Ketamine Quickly Targets Depression
The anesthetic ketamine, which first came into use for surgical procedures more than 40 years ago, may be successful at treating one of two “cardinal symptoms” of major depressive disorder and bipolar disorder.
These two cardinal symptoms are depressed mood and loss of interest in normally pleasurable activities. Loss of interest and excitement is officially known as anhedonia, and it is a component of both unipolar depression and bipolar depression that is often resistant to treatment.
Now, a trial conducted by the National Institutes of Health (NIH) suggests that ketamine may have untapped potential as a rapid and effective treatment for this component of depression. Ketamine has been the subject of several recent studies that suggest it may be an effective alternative to conventional antidepressants.
In order to test ketamine’s potential as treatment for anhedonia, the NIH researchers administered the drug or a placebo by infusion to 36 patients with bipolar disorder who were in a depressive phase of their illness. The study team then evaluated levels of anhedonia using brain scan technology as well as rating scales for anhedonia and depression.
Brain scans of the patients who received the drug showed increased activity in the front and deep right areas of the brain that are associated with reward seeking. The rating scales also showed significant improvements in the depressive symptoms reported by the patients who received ketamine.
Ketamine Quickly Targets Anhedonia
Most antidepressants take two to four weeks to have an effect. However, the results of this study found that ketamine reduced symptoms of depression after only two hours.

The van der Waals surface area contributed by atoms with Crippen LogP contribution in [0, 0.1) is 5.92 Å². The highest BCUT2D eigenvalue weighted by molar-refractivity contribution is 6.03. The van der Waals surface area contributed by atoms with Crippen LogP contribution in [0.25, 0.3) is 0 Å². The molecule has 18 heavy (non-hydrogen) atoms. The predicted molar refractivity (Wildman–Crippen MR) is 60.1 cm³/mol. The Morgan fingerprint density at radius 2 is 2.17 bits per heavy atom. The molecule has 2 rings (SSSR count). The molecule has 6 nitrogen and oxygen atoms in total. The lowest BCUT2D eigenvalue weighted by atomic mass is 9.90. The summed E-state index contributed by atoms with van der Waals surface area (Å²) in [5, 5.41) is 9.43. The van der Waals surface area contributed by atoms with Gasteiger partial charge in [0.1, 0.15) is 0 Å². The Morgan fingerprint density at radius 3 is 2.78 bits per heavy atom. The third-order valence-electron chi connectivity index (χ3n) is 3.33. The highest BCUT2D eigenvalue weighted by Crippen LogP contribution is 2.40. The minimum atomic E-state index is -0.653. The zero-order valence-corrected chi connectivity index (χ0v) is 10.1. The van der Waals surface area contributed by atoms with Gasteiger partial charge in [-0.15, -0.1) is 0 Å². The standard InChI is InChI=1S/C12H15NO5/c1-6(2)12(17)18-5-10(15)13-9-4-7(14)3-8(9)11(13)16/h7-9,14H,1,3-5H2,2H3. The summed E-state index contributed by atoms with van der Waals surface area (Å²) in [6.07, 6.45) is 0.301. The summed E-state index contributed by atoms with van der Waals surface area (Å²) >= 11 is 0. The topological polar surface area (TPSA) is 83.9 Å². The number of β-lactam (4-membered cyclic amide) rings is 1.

Furthermore, ketamine appeared to have an even more rapid effect on anhedonia. The researchers isolated the scores on the depression rating scale that were specific to anhedonia and found that these symptoms showed improvement after just 40 minutes.
The NIH researchers believe that these results are important not just because they identify a potentially effective treatment for a serous illness, but because they add to the evidence that depression can be broken into component symptoms and that treatment can target these components individually.
Ketamine as an Antidepressant
As an antidepressant, ketamine works in a different way than the commonly prescribed antidepressants currently on the market. The drug binds to a protein in the brain that is known as the NMDA receptor, and by doing so it blocks a chemical messenger called glutamate. Exactly how this process influences depression symptoms is still a mystery. Researchers are not even sure whether blocking glutamate is the direct cause of depression-relieving effects, or whether this blockage results in a chain reaction in which the crucial depression-treating effect occurs later on.
Ketamine Has Some History of Abuse
Ketamine does have a history of being abused as a club drug and carries the potential for tolerance and dependence. The drug is known as a dissociative anesthetic, and abusing ketamine can result in feelings of detachment along with sight and sound distortions. High doses of ketamine can cause hallucinations, dreamlike states, delirium and amnesia.
Abuse of ketamine is not particularly widespread and has decreased since its peak years between 2000 and 2002. However, its history as a recreational drug does set it apart from the current class of antidepressants, which have almost no potential for abuse or addiction. Partly because of these concerns and partly because the research on ketamine’s antidepressant potential is still quite new, the Food and Drug Administration has not approved ketamine as a treatment for unipolar or bipolar depression.